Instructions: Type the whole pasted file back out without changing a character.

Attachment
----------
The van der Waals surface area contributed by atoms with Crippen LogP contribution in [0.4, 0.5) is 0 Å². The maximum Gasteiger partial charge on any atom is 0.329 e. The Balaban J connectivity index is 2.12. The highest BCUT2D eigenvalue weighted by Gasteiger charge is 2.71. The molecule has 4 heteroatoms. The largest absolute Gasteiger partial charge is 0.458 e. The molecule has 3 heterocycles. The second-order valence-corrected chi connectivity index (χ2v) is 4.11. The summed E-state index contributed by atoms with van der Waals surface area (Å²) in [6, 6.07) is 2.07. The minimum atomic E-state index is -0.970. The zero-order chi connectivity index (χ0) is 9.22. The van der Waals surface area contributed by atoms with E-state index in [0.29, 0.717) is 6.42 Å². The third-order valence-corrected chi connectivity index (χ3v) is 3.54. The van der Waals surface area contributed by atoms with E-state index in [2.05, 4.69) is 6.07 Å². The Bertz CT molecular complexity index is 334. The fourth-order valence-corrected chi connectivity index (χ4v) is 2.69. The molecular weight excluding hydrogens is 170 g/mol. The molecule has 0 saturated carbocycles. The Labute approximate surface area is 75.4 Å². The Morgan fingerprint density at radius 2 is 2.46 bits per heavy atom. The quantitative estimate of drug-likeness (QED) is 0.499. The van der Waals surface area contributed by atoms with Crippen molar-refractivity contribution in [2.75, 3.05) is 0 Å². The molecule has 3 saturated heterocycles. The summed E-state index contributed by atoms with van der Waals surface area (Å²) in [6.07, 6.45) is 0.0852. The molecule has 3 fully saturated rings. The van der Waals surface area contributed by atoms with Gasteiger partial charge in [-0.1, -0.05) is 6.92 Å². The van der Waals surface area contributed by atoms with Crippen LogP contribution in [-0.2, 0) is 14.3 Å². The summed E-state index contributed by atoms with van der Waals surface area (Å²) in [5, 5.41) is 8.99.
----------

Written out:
The van der Waals surface area contributed by atoms with Crippen LogP contribution in [0.4, 0.5) is 0 Å². The maximum Gasteiger partial charge on any atom is 0.329 e. The Balaban J connectivity index is 2.12. The highest BCUT2D eigenvalue weighted by Gasteiger charge is 2.71. The molecule has 4 heteroatoms. The largest absolute Gasteiger partial charge is 0.458 e. The molecule has 3 heterocycles. The second-order valence-corrected chi connectivity index (χ2v) is 4.11. The summed E-state index contributed by atoms with van der Waals surface area (Å²) in [6, 6.07) is 2.07. The minimum atomic E-state index is -0.970. The zero-order chi connectivity index (χ0) is 9.22. The van der Waals surface area contributed by atoms with E-state index in [0.29, 0.717) is 6.42 Å². The third-order valence-corrected chi connectivity index (χ3v) is 3.54. The van der Waals surface area contributed by atoms with E-state index in [2.05, 4.69) is 6.07 Å². The Bertz CT molecular complexity index is 334. The fourth-order valence-corrected chi connectivity index (χ4v) is 2.69. The molecular weight excluding hydrogens is 170 g/mol. The molecule has 0 saturated carbocycles. The Labute approximate surface area is 75.4 Å². The Morgan fingerprint density at radius 2 is 2.46 bits per heavy atom. The quantitative estimate of drug-likeness (QED) is 0.499. The van der Waals surface area contributed by atoms with Crippen molar-refractivity contribution in [2.75, 3.05) is 0 Å². The molecule has 3 saturated heterocycles. The summed E-state index contributed by atoms with van der Waals surface area (Å²) in [6.07, 6.45) is 0.0852. The molecule has 3 fully saturated rings. The van der Waals surface area contributed by atoms with Gasteiger partial charge in [-0.1, -0.05) is 6.92 Å². The van der Waals surface area contributed by atoms with Crippen LogP contribution in [-0.2, 0) is 14.3 Å². The summed E-state index contributed by atoms with van der Waals surface area (Å²) in [5, 5.41) is 8.99.